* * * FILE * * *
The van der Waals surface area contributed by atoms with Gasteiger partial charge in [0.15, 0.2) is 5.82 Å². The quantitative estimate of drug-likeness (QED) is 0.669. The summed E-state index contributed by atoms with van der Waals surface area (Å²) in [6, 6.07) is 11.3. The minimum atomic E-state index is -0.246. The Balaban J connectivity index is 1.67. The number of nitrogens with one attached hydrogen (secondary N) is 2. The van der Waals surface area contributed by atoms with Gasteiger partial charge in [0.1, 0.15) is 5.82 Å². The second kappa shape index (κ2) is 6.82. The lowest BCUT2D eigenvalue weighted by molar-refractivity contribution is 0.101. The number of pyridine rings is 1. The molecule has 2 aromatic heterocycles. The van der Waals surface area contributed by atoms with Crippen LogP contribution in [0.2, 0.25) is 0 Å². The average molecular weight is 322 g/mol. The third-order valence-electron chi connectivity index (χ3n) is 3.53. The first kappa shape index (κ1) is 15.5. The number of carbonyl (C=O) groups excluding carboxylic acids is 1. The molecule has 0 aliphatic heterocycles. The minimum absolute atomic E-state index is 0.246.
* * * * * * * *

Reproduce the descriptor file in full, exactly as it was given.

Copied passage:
The van der Waals surface area contributed by atoms with Gasteiger partial charge in [0.15, 0.2) is 5.82 Å². The quantitative estimate of drug-likeness (QED) is 0.669. The summed E-state index contributed by atoms with van der Waals surface area (Å²) in [6, 6.07) is 11.3. The minimum atomic E-state index is -0.246. The Balaban J connectivity index is 1.67. The number of nitrogens with one attached hydrogen (secondary N) is 2. The van der Waals surface area contributed by atoms with Gasteiger partial charge in [0.1, 0.15) is 5.82 Å². The second kappa shape index (κ2) is 6.82. The lowest BCUT2D eigenvalue weighted by molar-refractivity contribution is 0.101. The number of pyridine rings is 1. The molecule has 2 aromatic heterocycles. The van der Waals surface area contributed by atoms with Crippen LogP contribution in [0.2, 0.25) is 0 Å². The average molecular weight is 322 g/mol. The third-order valence-electron chi connectivity index (χ3n) is 3.53. The first kappa shape index (κ1) is 15.5. The number of carbonyl (C=O) groups excluding carboxylic acids is 1. The molecule has 0 aliphatic heterocycles. The minimum absolute atomic E-state index is 0.246.